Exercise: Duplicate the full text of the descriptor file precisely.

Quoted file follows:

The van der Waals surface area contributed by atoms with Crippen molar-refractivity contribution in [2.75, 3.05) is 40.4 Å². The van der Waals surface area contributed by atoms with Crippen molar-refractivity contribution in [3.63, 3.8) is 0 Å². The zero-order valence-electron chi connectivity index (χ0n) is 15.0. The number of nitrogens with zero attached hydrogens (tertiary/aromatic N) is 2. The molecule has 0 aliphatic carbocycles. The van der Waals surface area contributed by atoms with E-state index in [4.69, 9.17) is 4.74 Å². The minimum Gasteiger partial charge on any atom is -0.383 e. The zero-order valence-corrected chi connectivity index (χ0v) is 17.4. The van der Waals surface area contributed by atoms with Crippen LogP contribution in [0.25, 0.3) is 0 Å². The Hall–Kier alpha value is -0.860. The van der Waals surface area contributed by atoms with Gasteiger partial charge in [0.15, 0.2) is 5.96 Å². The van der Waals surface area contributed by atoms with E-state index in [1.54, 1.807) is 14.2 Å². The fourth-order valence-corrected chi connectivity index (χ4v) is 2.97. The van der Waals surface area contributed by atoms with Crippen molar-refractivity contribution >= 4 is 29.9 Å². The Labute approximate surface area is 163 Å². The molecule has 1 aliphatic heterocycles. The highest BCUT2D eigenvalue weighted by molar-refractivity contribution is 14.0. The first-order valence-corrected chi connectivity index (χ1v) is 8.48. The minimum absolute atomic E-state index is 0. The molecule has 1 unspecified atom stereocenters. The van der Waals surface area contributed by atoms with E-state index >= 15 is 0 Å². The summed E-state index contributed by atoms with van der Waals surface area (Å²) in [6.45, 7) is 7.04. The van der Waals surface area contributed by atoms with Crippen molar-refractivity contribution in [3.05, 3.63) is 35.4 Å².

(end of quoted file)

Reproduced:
The van der Waals surface area contributed by atoms with Crippen molar-refractivity contribution in [2.75, 3.05) is 40.4 Å². The van der Waals surface area contributed by atoms with Crippen molar-refractivity contribution in [3.63, 3.8) is 0 Å². The zero-order valence-electron chi connectivity index (χ0n) is 15.0. The number of nitrogens with zero attached hydrogens (tertiary/aromatic N) is 2. The molecule has 0 aliphatic carbocycles. The van der Waals surface area contributed by atoms with E-state index in [4.69, 9.17) is 4.74 Å². The minimum Gasteiger partial charge on any atom is -0.383 e. The zero-order valence-corrected chi connectivity index (χ0v) is 17.4. The van der Waals surface area contributed by atoms with Crippen LogP contribution in [0.25, 0.3) is 0 Å². The Hall–Kier alpha value is -0.860. The van der Waals surface area contributed by atoms with Gasteiger partial charge in [0.15, 0.2) is 5.96 Å². The van der Waals surface area contributed by atoms with E-state index in [1.54, 1.807) is 14.2 Å². The fourth-order valence-corrected chi connectivity index (χ4v) is 2.97. The van der Waals surface area contributed by atoms with Crippen molar-refractivity contribution >= 4 is 29.9 Å². The Labute approximate surface area is 163 Å². The molecule has 1 aliphatic heterocycles. The highest BCUT2D eigenvalue weighted by molar-refractivity contribution is 14.0. The first-order valence-corrected chi connectivity index (χ1v) is 8.48. The minimum absolute atomic E-state index is 0. The molecule has 1 unspecified atom stereocenters. The van der Waals surface area contributed by atoms with E-state index >= 15 is 0 Å². The summed E-state index contributed by atoms with van der Waals surface area (Å²) in [6.45, 7) is 7.04. The van der Waals surface area contributed by atoms with Crippen molar-refractivity contribution in [3.05, 3.63) is 35.4 Å².